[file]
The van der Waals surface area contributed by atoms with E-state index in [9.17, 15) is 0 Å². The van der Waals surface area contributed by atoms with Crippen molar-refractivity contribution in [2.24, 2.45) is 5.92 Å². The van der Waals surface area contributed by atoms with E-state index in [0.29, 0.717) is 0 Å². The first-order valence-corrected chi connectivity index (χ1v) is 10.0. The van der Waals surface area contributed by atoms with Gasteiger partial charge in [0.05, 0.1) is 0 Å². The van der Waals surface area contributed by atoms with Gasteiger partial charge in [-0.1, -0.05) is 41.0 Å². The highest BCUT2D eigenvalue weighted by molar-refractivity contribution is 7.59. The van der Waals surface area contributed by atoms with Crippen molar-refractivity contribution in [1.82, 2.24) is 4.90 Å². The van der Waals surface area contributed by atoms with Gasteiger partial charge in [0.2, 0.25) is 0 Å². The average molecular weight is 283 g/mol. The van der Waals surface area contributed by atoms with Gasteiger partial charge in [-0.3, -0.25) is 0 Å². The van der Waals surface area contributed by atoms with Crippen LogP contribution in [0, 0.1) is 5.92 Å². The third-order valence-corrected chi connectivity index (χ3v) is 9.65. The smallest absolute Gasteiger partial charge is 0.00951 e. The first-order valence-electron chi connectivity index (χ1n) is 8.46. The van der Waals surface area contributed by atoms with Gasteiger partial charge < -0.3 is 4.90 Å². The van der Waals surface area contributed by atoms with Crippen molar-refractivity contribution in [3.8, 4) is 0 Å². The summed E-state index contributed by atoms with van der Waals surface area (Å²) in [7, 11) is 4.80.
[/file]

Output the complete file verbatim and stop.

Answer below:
The van der Waals surface area contributed by atoms with E-state index in [9.17, 15) is 0 Å². The van der Waals surface area contributed by atoms with Crippen molar-refractivity contribution in [2.24, 2.45) is 5.92 Å². The van der Waals surface area contributed by atoms with E-state index in [0.29, 0.717) is 0 Å². The first-order valence-corrected chi connectivity index (χ1v) is 10.0. The van der Waals surface area contributed by atoms with Gasteiger partial charge in [0.05, 0.1) is 0 Å². The van der Waals surface area contributed by atoms with Gasteiger partial charge in [-0.1, -0.05) is 41.0 Å². The highest BCUT2D eigenvalue weighted by molar-refractivity contribution is 7.59. The van der Waals surface area contributed by atoms with Crippen molar-refractivity contribution in [1.82, 2.24) is 4.90 Å². The van der Waals surface area contributed by atoms with Gasteiger partial charge in [0.2, 0.25) is 0 Å². The average molecular weight is 283 g/mol. The van der Waals surface area contributed by atoms with Gasteiger partial charge in [-0.3, -0.25) is 0 Å². The van der Waals surface area contributed by atoms with Crippen LogP contribution in [0, 0.1) is 5.92 Å². The third-order valence-corrected chi connectivity index (χ3v) is 9.65. The smallest absolute Gasteiger partial charge is 0.00951 e. The first-order valence-electron chi connectivity index (χ1n) is 8.46. The van der Waals surface area contributed by atoms with Gasteiger partial charge < -0.3 is 4.90 Å². The van der Waals surface area contributed by atoms with Crippen molar-refractivity contribution in [3.8, 4) is 0 Å². The summed E-state index contributed by atoms with van der Waals surface area (Å²) in [7, 11) is 4.80.